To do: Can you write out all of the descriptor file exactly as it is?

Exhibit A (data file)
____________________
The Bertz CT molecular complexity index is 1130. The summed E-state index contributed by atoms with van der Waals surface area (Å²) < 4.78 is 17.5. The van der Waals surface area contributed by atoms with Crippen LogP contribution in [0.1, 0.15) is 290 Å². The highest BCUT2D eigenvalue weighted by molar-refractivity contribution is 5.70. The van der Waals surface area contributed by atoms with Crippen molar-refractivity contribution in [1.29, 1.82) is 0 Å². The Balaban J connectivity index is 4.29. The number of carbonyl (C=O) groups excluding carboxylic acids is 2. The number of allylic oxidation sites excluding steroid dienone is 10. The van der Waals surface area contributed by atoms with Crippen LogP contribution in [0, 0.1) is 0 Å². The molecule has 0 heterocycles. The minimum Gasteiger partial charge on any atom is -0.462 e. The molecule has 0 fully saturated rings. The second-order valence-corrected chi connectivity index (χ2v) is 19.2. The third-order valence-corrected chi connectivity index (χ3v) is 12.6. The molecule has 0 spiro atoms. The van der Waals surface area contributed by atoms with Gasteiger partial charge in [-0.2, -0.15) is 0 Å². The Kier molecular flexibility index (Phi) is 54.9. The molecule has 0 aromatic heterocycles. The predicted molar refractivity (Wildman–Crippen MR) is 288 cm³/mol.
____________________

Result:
The Bertz CT molecular complexity index is 1130. The summed E-state index contributed by atoms with van der Waals surface area (Å²) < 4.78 is 17.5. The van der Waals surface area contributed by atoms with Crippen LogP contribution in [0.1, 0.15) is 290 Å². The highest BCUT2D eigenvalue weighted by molar-refractivity contribution is 5.70. The van der Waals surface area contributed by atoms with Crippen molar-refractivity contribution in [1.29, 1.82) is 0 Å². The Balaban J connectivity index is 4.29. The number of carbonyl (C=O) groups excluding carboxylic acids is 2. The number of allylic oxidation sites excluding steroid dienone is 10. The van der Waals surface area contributed by atoms with Crippen LogP contribution in [0, 0.1) is 0 Å². The molecule has 0 heterocycles. The minimum Gasteiger partial charge on any atom is -0.462 e. The molecule has 0 fully saturated rings. The second-order valence-corrected chi connectivity index (χ2v) is 19.2. The third-order valence-corrected chi connectivity index (χ3v) is 12.6. The molecule has 0 spiro atoms. The van der Waals surface area contributed by atoms with Gasteiger partial charge in [-0.2, -0.15) is 0 Å². The Kier molecular flexibility index (Phi) is 54.9. The molecule has 0 aromatic heterocycles. The predicted molar refractivity (Wildman–Crippen MR) is 288 cm³/mol.